The Canon PowerShot G5 X is an advanced compact camera, one that does its best to give you something approaching the shooting experience and image quality of a DSLR in a much smaller body.
If you like the idea of a 1-inch sensor compact like the Sony RX100 IV but want much more control, the Canon PowerShot G5 X is a good bet. It’s also great fun to shoot with, particularly if you’re more of an enthusiast photographer than a point ’n’ shoot’er.
The limited autofocus reliability and RAW shooting performance mean the Canon PowerShot G5 X doesn’t suddenly skyrocket to become our favourite 1-inch sensor compact for all situations. But it's up there.
You gain a bit of bulk, but also get a really satisfying sense of control over what the camera’s doing. And if you’re not too bothered about that, the Canon PowerShot G5 X’s contours give you a much surer, more comfortable grip than a lot of compacts.
For a bit of real-world context, I’ve been stashing the Canon PowerShot G5 X in a coat pocket when I’m not using it. This is pretty convenient in those wintery month, but it’s just too big for trouser pockets. Cameras like the Canon G9 X and Sony RX100 IV can fit really quite comfortably in a lot of pockets.
This isn’t an issue as such, just a design decision. The size lets Canon fit in chunky rubbery grips on both the front and back of the Canon PowerShot G5 X.
A top-down look at the camera also tells you all you need to know about the sort of control you get here. There’s a lot, and just as important the controls are well laid-out, making sure not to cram too many dials next to each other, or make them too tiny.
Taking a closer look, the traditional mode dial is here but, as in higher-end DSLRs, it has been moved over to the left side rather than the right. This is so the exposure dial has plenty of room on the right side. Canon hasn’t tried to squeeze any other control dials up here either. There’s an unusual-looking deep dial on the front, and the lens has a dial on it too.
There are lots of controls, and they’re spread pretty evenly around the Canon PowerShot G5 X so that while it’s still a fairly petite thing, operating it doesn’t feel cramped.
This same kind of thinking has gone into the EVF. Where a lot of smaller cameras tend to shift the EVF to one side in order to avoid adding much bulk, the Canon PowerShot G5 X keeps it right in the middle, also where you’ll find the pop-up flash.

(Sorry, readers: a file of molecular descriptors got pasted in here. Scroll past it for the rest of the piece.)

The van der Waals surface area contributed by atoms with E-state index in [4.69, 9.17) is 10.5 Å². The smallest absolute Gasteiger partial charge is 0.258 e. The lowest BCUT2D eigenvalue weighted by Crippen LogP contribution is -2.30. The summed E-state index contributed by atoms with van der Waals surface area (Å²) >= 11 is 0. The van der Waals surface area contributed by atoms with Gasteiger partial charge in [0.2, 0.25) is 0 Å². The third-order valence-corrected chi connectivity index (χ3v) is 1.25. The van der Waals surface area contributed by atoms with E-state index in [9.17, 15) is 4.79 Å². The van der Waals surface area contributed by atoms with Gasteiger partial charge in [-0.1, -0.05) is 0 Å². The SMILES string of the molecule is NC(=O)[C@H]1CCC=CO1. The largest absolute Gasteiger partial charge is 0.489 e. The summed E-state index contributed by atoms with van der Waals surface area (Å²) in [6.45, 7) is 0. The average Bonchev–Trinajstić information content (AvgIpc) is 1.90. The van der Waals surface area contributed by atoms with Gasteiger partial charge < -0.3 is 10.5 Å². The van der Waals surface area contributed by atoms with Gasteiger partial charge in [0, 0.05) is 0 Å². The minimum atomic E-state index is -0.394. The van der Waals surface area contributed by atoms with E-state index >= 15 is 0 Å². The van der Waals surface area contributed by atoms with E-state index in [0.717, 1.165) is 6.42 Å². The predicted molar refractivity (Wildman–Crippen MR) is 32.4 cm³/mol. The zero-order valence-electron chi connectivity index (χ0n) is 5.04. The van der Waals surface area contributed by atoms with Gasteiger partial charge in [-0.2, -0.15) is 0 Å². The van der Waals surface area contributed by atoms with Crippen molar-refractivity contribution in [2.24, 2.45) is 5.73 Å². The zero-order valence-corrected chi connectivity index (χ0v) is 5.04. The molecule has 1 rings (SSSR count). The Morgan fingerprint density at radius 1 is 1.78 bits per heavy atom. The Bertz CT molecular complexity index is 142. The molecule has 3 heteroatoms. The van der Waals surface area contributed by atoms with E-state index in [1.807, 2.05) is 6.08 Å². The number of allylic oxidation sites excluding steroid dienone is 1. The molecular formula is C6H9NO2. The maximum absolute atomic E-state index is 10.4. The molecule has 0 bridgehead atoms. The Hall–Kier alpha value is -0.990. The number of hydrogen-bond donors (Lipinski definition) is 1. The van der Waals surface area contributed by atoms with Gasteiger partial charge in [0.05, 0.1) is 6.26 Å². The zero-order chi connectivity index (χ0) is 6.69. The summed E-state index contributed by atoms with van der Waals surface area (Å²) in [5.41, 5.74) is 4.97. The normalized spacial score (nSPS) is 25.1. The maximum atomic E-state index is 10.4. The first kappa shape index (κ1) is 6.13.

As a result, you end up with that big pillar in the camera's centre, looking a bit like a shrunk-down DSLR silhouette. It makes the camera bigger, sure, but I found keeping it in the centre simply feels better.
The EVF doesn’t come across as something squeezed in and, more so than most rivals, I’ve used it to compose shots more than the rear display. It quickly became my go-to composing tool. It’s a good-quality EVF too, with the now-standard resolution of 2.36-million dots and an OLED-type panel. This ensures you get a punchy-looking image.
I also found the histogram and level view dead useful, something provided by the Canon PowerShot G5 X’s gyroscope.
Canon hasn’t scrimped on the screen as a result. You get a fully articulated 3-inch 1.04-million dot display, meaning you can fold it out and up/down to make shooting at odd angles much easier.
The Canon PowerShot G5 X has a touchscreen too, and one of my favourite parts of the camera is being able to pick focus with the screen rather than having to mess about with the rear D-pad. This is a camera that takes you take your photography as serious as you like.
Several extra features are packed-in too. There’s Wi-Fi and NFC, for example, letting you transfer images to a phone easily, or print directly to a Canon printer.
As mentioned earlier there’s a pop-up flash well, and it’s fairly powerful. It lit up a large group of ten people at a range of around 3m, which isn’t bad for a small unit.
Even more interesting is the 3-stop ND filter. This lets you shoot at wide open apertures even in fairly bright conditions, by limiting the light that gets through.
You don’t have to keep it in mind when shooting at f/1.8 in daylight either. There are ‘on’ and ‘off’ modes, but an Auto one too, which will flick the ND filter on as needed .
The lens makes the ND filter indispensable, because the Canon PowerShot G5 X lens is very fast wide open. Its max aperture is f/1.8 zoomed-out, moving up to a still-respectable f/2.8 at the far end of the zoom.
This is the same max aperture range as the Sony RX100 IV, except that the zoom range is better on the Canon PowerShot G5 X. It’s equivalent to 24-100mm. We’re not in superzoom territory, but it’ll cover everything from landscape shots to portraits and even, to a lesser extent, some nature photography.